There are significant risks in investing in the capital markets and past performance is not a guide to, or guarantee of, future performance.
This notice cannot disclose all the risks and other significant aspects of transacting in financial instruments and the capital markets. An individual should not deal in financial instruments unless they understand their nature and the extent of the exposure to risk and that there is potential that they may lose part or all of their capital.
The risk of investments declining in value because of economic developments or other events that affect the entire market. The main types of market risk are equity risk, interest rate risk and currency risk.
- Equity risk –applies to an investment in shares. The market price of shares varies all the time depending on demand and supply. Equity risk is the risk of loss because of a drop in the market price of shares.
- Interest rate risk –applies to debt investments such as It is the risk of losing money because of a change in the interest rate. For example, if the interest rate goes up, the market value of bonds will drop.
- Currency risk –applies when you own foreign investments. It is the risk of losing money because of a movement in the exchange rate. For example, if the U.S. dollar becomes less valuable relative to the Euro, your U.S. stocks will be worth less in Euros.
The risk of being unable to sell your investment at a fair price and get your money out when you want to. To sell the investment, you may need to accept a lower price. In some cases, it may not be possible to sell the investment at all.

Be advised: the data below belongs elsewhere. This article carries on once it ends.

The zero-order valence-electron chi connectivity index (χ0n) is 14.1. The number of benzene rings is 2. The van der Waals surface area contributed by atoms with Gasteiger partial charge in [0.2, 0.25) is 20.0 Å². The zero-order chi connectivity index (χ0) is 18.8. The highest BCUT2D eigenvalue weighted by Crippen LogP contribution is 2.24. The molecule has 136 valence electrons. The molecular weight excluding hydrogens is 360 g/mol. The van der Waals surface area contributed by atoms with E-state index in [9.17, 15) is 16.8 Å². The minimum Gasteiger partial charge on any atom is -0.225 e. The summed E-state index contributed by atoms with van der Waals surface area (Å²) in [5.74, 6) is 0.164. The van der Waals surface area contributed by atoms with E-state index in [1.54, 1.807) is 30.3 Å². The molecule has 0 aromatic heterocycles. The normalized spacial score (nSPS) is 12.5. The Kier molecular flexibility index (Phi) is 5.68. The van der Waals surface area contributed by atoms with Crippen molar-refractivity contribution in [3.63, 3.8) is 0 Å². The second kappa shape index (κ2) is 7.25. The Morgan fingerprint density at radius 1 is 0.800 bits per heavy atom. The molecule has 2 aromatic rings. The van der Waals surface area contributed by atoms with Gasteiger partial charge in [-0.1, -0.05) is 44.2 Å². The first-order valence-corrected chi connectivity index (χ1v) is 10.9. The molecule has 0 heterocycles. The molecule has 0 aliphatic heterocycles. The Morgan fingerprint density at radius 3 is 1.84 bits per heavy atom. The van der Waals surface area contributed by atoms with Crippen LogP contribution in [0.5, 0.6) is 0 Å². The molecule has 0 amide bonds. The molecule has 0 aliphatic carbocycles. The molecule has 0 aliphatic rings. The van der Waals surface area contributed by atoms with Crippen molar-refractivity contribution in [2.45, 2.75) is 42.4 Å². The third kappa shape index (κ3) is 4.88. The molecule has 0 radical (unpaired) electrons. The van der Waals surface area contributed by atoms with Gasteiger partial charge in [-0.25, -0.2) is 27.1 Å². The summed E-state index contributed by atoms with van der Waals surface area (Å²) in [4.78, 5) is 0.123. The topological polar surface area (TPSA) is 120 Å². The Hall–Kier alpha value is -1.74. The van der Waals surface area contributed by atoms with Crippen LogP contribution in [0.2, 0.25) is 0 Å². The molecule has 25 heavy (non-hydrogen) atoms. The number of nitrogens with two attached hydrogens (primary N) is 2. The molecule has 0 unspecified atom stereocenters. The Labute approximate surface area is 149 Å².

The risk of loss because your money is concentrated in one investment or type of investment. When you diversify your investments, you spread the risk over different types of investments, industries and geographic locations.
The risk that the government entity or company that issued the bond will run into financial difficulties and won’t be able to pay the interest or repay the principal at maturity. Credit risk applies to debt investments such as bonds. You can evaluate credit risk by looking at the credit rating of the bond.
The risk of a loss in your purchasing power because the value of your investments does not keep up with inflation. Inflation erodes the purchasing power of money over time – the same amount of money will buy fewer goods and services. Inflation risk is particularly relevant if you own cash or debt investments like bonds. Shares offer some protection against inflation because most companies can increase the prices they charge to their customers. Share prices should therefore rise in line with inflation.
The risk that your investment horizon may be shortened because of an unforeseen event, for example, the loss of your job. This may force you to sell investments that you were expecting to hold for the long term. If you must sell at a time when the markets are down, you may lose money.
Timing risk is the risk of buying the right security at the wrong time. It also refers to selling the right security at the wrong time. For example, there is the chance that a few days after you sell a stock it will go up in value. There is no sure fire way to time the market.
National and International Risks
National and world events can profoundly affect investment markets.
Economic risk is the danger that the economy as a whole will perform poorly. When the whole economy experiences a downturn, it affects stock prices, the job market, and the prices of consumer products.
Political risk is the danger that government legislation will have an adverse effect on investment. This can be in the form of high taxes, prohibitive licensing, or the appointment of individuals whose policies interfere with investment growth. Political risks include wars, changes in government leadership, and politically motivated embargoes.
Exchange rate risk is the chance that a nation's currency will lose value when exchanged for foreign currencies.